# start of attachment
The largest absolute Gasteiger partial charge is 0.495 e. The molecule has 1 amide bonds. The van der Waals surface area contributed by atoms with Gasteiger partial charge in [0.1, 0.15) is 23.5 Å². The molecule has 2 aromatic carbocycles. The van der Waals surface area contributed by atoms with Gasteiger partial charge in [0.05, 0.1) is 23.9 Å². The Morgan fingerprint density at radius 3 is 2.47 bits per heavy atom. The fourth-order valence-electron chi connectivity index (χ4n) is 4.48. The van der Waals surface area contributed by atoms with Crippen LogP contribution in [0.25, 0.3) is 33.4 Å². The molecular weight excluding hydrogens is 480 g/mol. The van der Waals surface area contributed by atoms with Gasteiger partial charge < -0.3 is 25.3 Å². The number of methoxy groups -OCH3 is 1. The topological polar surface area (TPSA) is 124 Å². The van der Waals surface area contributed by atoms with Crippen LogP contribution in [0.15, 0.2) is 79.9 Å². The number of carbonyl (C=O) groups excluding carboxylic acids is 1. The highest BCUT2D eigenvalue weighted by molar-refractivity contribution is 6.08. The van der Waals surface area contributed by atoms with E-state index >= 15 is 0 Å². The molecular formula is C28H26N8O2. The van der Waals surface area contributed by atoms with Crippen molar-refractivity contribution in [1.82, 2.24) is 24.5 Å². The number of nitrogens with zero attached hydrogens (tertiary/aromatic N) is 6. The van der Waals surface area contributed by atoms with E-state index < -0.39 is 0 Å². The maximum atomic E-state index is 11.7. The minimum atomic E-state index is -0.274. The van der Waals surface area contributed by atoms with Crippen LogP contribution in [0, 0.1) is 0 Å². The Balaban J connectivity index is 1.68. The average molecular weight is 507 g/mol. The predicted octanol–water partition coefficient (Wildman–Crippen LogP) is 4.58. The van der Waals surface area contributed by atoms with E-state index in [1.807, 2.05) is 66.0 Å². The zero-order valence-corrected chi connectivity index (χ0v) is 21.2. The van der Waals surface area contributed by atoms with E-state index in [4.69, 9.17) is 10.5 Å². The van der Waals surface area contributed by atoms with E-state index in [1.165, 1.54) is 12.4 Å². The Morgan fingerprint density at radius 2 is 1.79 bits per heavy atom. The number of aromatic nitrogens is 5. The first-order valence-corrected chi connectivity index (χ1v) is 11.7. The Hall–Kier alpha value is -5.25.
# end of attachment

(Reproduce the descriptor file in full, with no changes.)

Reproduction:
The largest absolute Gasteiger partial charge is 0.495 e. The molecule has 1 amide bonds. The van der Waals surface area contributed by atoms with Gasteiger partial charge in [0.1, 0.15) is 23.5 Å². The molecule has 2 aromatic carbocycles. The van der Waals surface area contributed by atoms with Gasteiger partial charge in [0.05, 0.1) is 23.9 Å². The Morgan fingerprint density at radius 3 is 2.47 bits per heavy atom. The fourth-order valence-electron chi connectivity index (χ4n) is 4.48. The van der Waals surface area contributed by atoms with Crippen LogP contribution in [0.25, 0.3) is 33.4 Å². The molecular weight excluding hydrogens is 480 g/mol. The van der Waals surface area contributed by atoms with Gasteiger partial charge < -0.3 is 25.3 Å². The number of methoxy groups -OCH3 is 1. The topological polar surface area (TPSA) is 124 Å². The van der Waals surface area contributed by atoms with Crippen LogP contribution in [0.15, 0.2) is 79.9 Å². The number of carbonyl (C=O) groups excluding carboxylic acids is 1. The highest BCUT2D eigenvalue weighted by molar-refractivity contribution is 6.08. The van der Waals surface area contributed by atoms with E-state index >= 15 is 0 Å². The molecular formula is C28H26N8O2. The van der Waals surface area contributed by atoms with Crippen molar-refractivity contribution in [1.82, 2.24) is 24.5 Å². The number of nitrogens with zero attached hydrogens (tertiary/aromatic N) is 6. The van der Waals surface area contributed by atoms with E-state index < -0.39 is 0 Å². The maximum atomic E-state index is 11.7. The minimum atomic E-state index is -0.274. The van der Waals surface area contributed by atoms with Crippen LogP contribution in [0, 0.1) is 0 Å². The Balaban J connectivity index is 1.68. The average molecular weight is 507 g/mol. The predicted octanol–water partition coefficient (Wildman–Crippen LogP) is 4.58. The van der Waals surface area contributed by atoms with E-state index in [1.807, 2.05) is 66.0 Å². The zero-order valence-corrected chi connectivity index (χ0v) is 21.2. The van der Waals surface area contributed by atoms with E-state index in [4.69, 9.17) is 10.5 Å². The van der Waals surface area contributed by atoms with E-state index in [1.165, 1.54) is 12.4 Å². The Morgan fingerprint density at radius 2 is 1.79 bits per heavy atom. The number of aromatic nitrogens is 5. The first-order valence-corrected chi connectivity index (χ1v) is 11.7. The Hall–Kier alpha value is -5.25.